header( "X-Frame-Options: SAMEORIGIN" );
  • X-XSS-Protection - a solid cross site scripting filter:
header( "X-XSS-Protection: 1; mode=block" );
  • X-Content-Type-Options - stops the browser from trying to “sniff” a file type, helping to prevent malicious code embedded in to an image file type for example:
header( "X-Content-Type-Options: nosniff" );

Implement Subresource Integrity (SRI)

This is a technique which stops JS or CSS files embedded from external locations from being added to the site if they contain different content than intended. Any script you add to a site as a developer can be executed with full access to your site, potential APIs, browser features etc., so it’s important than when embedding jQuery library for example, it doesn’t contain malicious code integrated by a “man in the middle” or code having been compromised at the source.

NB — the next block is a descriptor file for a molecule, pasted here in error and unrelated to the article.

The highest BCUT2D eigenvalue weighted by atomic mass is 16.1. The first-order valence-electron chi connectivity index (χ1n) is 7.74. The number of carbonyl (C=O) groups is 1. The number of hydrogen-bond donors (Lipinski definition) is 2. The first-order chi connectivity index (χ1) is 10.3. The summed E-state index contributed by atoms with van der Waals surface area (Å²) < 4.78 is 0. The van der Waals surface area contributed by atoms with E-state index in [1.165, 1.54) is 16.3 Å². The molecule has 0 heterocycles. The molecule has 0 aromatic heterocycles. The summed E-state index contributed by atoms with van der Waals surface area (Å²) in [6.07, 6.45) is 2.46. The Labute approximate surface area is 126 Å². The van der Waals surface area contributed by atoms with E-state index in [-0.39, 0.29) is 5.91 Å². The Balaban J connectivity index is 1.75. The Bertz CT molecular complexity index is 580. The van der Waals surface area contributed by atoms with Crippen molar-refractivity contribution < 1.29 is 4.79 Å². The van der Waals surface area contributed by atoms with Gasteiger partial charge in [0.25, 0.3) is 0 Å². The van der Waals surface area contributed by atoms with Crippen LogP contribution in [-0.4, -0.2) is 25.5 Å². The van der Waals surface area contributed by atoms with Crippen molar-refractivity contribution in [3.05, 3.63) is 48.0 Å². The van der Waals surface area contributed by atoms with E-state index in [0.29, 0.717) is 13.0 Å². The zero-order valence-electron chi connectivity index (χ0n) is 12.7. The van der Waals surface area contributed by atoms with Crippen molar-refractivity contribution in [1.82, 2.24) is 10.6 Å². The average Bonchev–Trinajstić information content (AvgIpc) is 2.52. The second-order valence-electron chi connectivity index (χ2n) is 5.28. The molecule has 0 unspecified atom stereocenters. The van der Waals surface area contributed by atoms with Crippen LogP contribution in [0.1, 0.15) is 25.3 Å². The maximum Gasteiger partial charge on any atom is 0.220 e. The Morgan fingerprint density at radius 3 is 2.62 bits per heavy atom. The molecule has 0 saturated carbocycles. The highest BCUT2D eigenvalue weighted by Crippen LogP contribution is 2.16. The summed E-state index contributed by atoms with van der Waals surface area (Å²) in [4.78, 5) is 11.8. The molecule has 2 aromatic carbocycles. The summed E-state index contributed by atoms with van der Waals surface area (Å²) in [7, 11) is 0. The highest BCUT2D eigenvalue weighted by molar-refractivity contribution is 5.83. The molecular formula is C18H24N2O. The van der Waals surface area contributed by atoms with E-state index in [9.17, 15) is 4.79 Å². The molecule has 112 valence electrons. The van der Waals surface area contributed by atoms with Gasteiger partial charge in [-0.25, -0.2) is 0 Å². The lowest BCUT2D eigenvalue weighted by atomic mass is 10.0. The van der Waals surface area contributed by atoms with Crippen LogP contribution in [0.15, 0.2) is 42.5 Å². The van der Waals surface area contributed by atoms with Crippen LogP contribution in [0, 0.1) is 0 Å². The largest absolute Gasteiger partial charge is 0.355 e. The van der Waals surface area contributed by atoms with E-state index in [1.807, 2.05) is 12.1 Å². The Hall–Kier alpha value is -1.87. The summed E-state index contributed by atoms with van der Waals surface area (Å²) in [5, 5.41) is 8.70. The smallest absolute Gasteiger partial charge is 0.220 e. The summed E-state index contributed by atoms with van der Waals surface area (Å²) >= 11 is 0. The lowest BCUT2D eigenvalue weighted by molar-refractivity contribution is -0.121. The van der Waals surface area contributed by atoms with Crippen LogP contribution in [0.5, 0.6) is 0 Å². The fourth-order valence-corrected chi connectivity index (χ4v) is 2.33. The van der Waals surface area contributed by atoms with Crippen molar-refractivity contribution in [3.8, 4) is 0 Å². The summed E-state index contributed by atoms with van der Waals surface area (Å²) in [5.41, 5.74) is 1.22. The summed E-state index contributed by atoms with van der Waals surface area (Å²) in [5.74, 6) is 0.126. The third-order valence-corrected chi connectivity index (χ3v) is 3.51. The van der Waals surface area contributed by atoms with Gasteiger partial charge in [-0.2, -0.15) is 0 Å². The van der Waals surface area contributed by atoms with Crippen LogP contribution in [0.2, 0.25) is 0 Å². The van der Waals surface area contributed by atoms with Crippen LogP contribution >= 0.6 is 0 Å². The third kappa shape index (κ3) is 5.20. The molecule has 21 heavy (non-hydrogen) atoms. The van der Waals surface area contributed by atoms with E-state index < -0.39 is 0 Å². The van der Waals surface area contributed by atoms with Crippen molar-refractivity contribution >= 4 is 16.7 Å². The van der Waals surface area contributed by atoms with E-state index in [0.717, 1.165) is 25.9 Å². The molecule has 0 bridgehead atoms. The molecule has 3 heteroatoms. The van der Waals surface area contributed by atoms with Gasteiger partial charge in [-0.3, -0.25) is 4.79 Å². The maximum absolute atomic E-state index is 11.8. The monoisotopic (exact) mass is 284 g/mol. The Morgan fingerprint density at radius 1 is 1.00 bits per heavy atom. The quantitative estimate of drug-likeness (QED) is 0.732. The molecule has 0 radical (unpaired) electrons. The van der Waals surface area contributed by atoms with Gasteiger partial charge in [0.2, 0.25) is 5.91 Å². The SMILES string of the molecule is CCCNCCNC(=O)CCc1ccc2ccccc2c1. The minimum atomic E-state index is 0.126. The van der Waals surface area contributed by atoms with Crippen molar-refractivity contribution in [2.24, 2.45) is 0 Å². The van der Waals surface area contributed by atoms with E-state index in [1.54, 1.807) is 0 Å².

This technique is becoming increasingly popular among hackers lately, especially on sites which contain a payment system, as a key logger can capture and send users credit card information to anothet location with only a few lines of JS at the bottom of an embedded library.

Here’s an example:


The contents of the embedded file are hashed to produce a trusted base64 hash value, which is then added to the “integrity” attribute of the script. All future requests to the file must resolve to this same hash value in order to run on the page.

Do a Mozilla Observatory scan

Run your site through Mozilla Observatory scanner. This will perform a quick scan of your site to check for some of the above mentioned (non-WordPress) security enhancements. It really is quite easy to get this score to an A+.

Do WP Scan

Run a WP Scan scan of your site. Specific to WordPress sites, this scan will help find vulnerabilities in WordPress core and common plugins. It requires installation via the Terminal using Gems, and gives a fantastic overview of your WordPress site.

Thanks for reading

This post is designed to provide a checklist which is quick and relatively easy to implement, but there are a huge amount of other ways to secure a website. This is by no means everything, and depending on the type of site you have and the data within the site, you may need to push the boat out and dig much deeper than this. It’s a starting point though!

Senior Web Developer at Day Out With The Kids